For the record, his name does not actually rhyme, much to my dismay. His last name is pronounced “Drone.” What a shame.
More importantly, however, for any player that wants to make it in this league–especially undrafted free agents–he must prove to be versatile and willing. We already learned that one of the new offensive tackles once had dreams of sacking quarterbacks, and he’s not the only offensive player that’s seen time on the defensive side of the ball.
Before amassing more than 2,000 yards at North Carolina, Shaun Draughn spent time on the defensive scout team as a safety. He embraced the opportunity at the time, according to North Carolina’s Scout.com site:
“It just goes with learning,” Draughn said. “If you know the defense, you’re going to play faster. You’re not worried about what you’re going to do. If you know what you’re supposed to do, then you’re going to play faster, and your true ability comes out. That allows us to get better as a unit.”
The Tarboro, N.C. native gained notoriety in high school for a dazzling highlight film that showcased his talents not only at safety, but also in the offensive backfield.
“I really wanted to play running back when I first got here,” Draughn said. “I wanted to play running back – I’d like to see what I could do against a college team. But safety’s where it’s at.”
To be sure, Draughn had a solid career with the Tar Heels in the backfield, and was drafted to provide depth at the position for the Redskins. But his time on defense makes him more valuable on special teams, which makes him more likely to stick around. For undrafted free agents, sometimes kick returns and coverage are the best case scenario.
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Despite being a big fan of 90’s hip-hop, I pledge not to force the connection between undrafted free agent offensive tackle Willie Smith and the Fresh Prince. At least not to his face.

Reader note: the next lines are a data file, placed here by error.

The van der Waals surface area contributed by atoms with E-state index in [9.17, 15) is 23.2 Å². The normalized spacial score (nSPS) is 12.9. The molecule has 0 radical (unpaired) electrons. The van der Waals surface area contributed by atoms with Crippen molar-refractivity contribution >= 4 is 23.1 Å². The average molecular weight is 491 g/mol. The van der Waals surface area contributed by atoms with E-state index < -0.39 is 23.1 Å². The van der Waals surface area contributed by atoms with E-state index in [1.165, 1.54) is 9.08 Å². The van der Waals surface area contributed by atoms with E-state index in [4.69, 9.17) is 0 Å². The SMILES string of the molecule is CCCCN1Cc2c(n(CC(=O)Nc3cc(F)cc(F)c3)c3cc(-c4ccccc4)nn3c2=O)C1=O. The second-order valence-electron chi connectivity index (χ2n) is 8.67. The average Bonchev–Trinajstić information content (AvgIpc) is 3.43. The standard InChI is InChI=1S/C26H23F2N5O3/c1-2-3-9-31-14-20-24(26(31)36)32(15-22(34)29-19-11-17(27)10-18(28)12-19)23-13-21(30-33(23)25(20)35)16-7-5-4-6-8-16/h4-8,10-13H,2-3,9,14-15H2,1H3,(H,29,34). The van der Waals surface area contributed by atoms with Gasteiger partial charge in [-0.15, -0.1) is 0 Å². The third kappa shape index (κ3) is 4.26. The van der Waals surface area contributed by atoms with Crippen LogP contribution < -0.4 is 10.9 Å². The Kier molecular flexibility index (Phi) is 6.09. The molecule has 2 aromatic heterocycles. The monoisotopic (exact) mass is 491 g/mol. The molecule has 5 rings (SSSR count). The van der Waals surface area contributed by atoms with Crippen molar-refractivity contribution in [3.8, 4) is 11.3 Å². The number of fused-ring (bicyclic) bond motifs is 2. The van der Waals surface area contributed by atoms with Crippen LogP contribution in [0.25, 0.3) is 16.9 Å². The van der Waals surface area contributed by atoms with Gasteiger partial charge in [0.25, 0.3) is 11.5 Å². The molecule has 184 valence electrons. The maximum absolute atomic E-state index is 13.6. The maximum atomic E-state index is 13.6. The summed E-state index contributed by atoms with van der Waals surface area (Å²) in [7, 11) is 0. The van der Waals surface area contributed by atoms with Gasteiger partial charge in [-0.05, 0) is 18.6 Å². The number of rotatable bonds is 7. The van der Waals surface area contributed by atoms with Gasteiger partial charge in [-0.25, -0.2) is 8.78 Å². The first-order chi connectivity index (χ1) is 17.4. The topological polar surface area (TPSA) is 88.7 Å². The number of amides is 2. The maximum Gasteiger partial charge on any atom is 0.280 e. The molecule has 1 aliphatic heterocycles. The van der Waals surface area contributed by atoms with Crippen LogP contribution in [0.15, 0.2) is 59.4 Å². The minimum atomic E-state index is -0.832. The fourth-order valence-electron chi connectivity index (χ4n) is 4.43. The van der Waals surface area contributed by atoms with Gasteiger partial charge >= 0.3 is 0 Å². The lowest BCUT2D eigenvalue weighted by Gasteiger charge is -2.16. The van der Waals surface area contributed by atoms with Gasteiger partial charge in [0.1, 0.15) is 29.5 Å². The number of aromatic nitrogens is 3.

At 6-5, 310 pounds, Smith is not your prototypical offensive tackle, which is part of why he went undrafted. He is, however, a good developmental guy with a track record success at ECU. The thing that jumped off the paper to me was that he’s only been playing on the offensive side of the ball for two years, but was still one of the most coveted undrafted linemen.
Coming out of high school, Smith was a highly touted defensive lineman. In 2005, he led his high school team with 107 tackles, 30 for a loss, 14 sacks, and four turnovers. Wow. Four years and 30 pounds later, he’s got a chance to make a pro roster on the other side of the ball.
The best part is that he wrote in his player bio at ECU that his favorite player is NFL is Bears defensive end Julius Peppers. No Bears on the schedule this year, but he may someday be responsible for protecting his quarterback from a Peppers blitz. I don’t think he’ll ask for his autograph after the game.
Like all undrafted free agent signings, this one is a low risk, high reward pick.
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As of 4:30 p.m., football is officially back in Washington, as the Redskins took to the field for the first time as a team. It was just a basic conditioning test at this point: run from one goal line to the other and back. The team ran as a whole and then split into units with about a minute between “sprints.” Strength and conditioning coach Ray Wright led the workout as other coaches looked on.
Check out the full-team footage below:
And the units: Read more »
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Less than 24 hours until the kickoff of Redskins training camp, the fields are just about ready to go. Crews have worked on a compressed, ever-changing schedule to get ready for camp, and it’s starting to look really good.
Check out the panoramic views of the practice field: Read more »
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It’s been a few years, so for those of you who don’t remember him, Derrick Frost was the Redskins punter from 2005-2007. He’s best remembered for thumping the Titans punt returner hard enough to force a fumble during a preseason game in 2007. I don’t really have anything mean to say about the guy, but in the newly released movie “Source Code,” Frost is the villain.
Okay, it’s a different Derrick Frost.
Tags: derek frost, derrick frost
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When OJ Atogwe played for the Rams he wore No. 21, of course the same number as the late Sean Taylor. After joining the Redskins in the offseason, he made it clear via his Twitter that he would honor Taylor’s memory and switch to a different number: Read more »
Tags: oj atogwe, Sean Taylor
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